HONOLULU (KHON2) — A beautiful sight. That’s what volunteers called thousands of wreaths laid out along graves at the at the National Memorial Cemetery of the Pacific at Punchbowl.

It’s National Wreaths Across America Day. Hawaii is one of all 50 states taking part.

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The celebration began n 1992 at Arlington National Cemetery, and has grown since.

“Everyone is participating including a lot of the state cemeteries for veterans so it is pretty well nationwide,” said Jim Horton, director of the National Memorial Cemetery of the Pacific at Punchbowl. “It is a great movement to allow people to get our and say thank you to the veterans.”

The celebration happened in all four of Hawaii’s major counties including West Hawaii State Veterans Cemetery on the Big Island, Maui Veterans Cemetery in Makawao, as well as the Kauai Veterans Cemetery in Hanapepe.

On Oahu the over 700 volunteers Saturday are a big increase from the usual turnout of a couple hundred.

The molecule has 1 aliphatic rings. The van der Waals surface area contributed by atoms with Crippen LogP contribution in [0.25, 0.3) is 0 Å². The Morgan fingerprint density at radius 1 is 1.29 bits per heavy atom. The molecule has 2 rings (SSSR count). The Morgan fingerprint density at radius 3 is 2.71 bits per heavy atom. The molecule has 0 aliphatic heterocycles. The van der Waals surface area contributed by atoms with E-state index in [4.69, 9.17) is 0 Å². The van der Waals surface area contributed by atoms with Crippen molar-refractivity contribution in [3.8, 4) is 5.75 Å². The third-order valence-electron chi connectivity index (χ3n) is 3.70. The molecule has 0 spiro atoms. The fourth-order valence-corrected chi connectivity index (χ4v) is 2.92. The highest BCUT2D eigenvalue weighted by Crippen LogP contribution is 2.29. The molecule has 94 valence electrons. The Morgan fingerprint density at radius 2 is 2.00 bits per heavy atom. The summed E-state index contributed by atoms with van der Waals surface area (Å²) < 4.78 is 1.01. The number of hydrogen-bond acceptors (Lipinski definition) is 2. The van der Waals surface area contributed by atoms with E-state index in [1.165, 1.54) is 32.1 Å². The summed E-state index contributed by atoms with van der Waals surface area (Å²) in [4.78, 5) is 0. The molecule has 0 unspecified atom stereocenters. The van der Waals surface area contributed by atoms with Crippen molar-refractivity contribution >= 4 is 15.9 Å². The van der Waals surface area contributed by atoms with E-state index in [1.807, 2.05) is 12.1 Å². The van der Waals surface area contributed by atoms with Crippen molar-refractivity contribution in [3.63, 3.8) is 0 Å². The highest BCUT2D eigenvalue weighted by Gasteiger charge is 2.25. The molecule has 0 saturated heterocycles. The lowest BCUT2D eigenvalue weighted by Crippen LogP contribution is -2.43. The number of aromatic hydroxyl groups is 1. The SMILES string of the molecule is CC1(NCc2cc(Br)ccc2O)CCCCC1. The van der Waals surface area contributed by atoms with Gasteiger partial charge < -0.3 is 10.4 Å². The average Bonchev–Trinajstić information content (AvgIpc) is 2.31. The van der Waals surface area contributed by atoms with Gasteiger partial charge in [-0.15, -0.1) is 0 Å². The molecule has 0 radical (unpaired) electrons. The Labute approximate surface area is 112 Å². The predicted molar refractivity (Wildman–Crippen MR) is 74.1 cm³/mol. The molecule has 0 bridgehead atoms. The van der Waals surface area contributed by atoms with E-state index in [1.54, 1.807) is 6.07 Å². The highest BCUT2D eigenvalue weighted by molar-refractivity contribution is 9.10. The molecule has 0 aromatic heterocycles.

“This is tremendously larger than I’m used to but it’s a very good experience,” said Enrique Pacheco, location coordinator Wreaths Across America.

Many of the volunteers are service members themselves.

“As a child of a Vietnam service member and an active duty member it’s an honor to be able to give credit to those who came before us and just honor what they’ve done for us to keep us safe,” said volunteer Ronald Cole.

Organizers asked volunteers that they say the deceased name out loud when placing the wreath.
The reason for that is as long as their name is being said they never truly die.

“Luke Linus Martin. He was in the US Navy,” said an Air Force family as they read the veteran’s name out lout when placing the wreath.

This Air force family hoped to show their young daughters the realities of serving the nation.

“It’s hard to explain to kids that are younger all these represent someone who has passed away who has died and why they died,” said the Air Force family. “I think they did a great job at the ceremony explaining that it’s for freedom, so I think they’ll continue to understand each year why we do things like this.”

“It is an opportunity for all the younger generations to see and appreciate what has gone before them, and the history that is contained out here in the cemetery,” Horton.

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